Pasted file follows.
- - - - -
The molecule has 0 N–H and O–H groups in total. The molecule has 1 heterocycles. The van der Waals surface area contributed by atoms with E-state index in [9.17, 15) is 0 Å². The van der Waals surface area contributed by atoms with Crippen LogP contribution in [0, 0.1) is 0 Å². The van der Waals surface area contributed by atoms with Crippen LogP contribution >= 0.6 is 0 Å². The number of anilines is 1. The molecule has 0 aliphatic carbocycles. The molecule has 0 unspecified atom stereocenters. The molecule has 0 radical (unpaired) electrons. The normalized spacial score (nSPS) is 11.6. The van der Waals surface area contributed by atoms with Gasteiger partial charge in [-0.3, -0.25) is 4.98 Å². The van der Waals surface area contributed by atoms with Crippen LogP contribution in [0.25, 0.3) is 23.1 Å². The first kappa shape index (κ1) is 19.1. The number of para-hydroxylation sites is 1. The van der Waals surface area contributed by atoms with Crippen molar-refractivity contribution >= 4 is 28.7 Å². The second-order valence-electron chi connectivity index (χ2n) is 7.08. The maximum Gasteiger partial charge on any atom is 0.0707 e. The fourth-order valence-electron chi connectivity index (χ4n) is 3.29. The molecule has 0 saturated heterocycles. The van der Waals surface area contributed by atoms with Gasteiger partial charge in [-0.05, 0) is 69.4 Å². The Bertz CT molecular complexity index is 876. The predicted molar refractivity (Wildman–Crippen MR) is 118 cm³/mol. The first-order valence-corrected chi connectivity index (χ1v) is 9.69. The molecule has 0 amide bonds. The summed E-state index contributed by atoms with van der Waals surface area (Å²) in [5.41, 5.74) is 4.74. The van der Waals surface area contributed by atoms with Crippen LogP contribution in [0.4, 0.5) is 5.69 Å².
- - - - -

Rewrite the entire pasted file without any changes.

The molecule has 0 N–H and O–H groups in total. The molecule has 1 heterocycles. The van der Waals surface area contributed by atoms with E-state index in [9.17, 15) is 0 Å². The van der Waals surface area contributed by atoms with Crippen LogP contribution in [0, 0.1) is 0 Å². The van der Waals surface area contributed by atoms with Crippen LogP contribution >= 0.6 is 0 Å². The number of anilines is 1. The molecule has 0 aliphatic carbocycles. The molecule has 0 unspecified atom stereocenters. The molecule has 0 radical (unpaired) electrons. The normalized spacial score (nSPS) is 11.6. The van der Waals surface area contributed by atoms with Gasteiger partial charge in [-0.3, -0.25) is 4.98 Å². The van der Waals surface area contributed by atoms with Crippen LogP contribution in [0.25, 0.3) is 23.1 Å². The first kappa shape index (κ1) is 19.1. The number of para-hydroxylation sites is 1. The van der Waals surface area contributed by atoms with Crippen molar-refractivity contribution >= 4 is 28.7 Å². The second-order valence-electron chi connectivity index (χ2n) is 7.08. The maximum Gasteiger partial charge on any atom is 0.0707 e. The fourth-order valence-electron chi connectivity index (χ4n) is 3.29. The molecule has 0 saturated heterocycles. The van der Waals surface area contributed by atoms with Gasteiger partial charge in [-0.05, 0) is 69.4 Å². The Bertz CT molecular complexity index is 876. The predicted molar refractivity (Wildman–Crippen MR) is 118 cm³/mol. The first-order valence-corrected chi connectivity index (χ1v) is 9.69. The molecule has 0 amide bonds. The summed E-state index contributed by atoms with van der Waals surface area (Å²) in [5.41, 5.74) is 4.74. The van der Waals surface area contributed by atoms with Crippen LogP contribution in [0.4, 0.5) is 5.69 Å².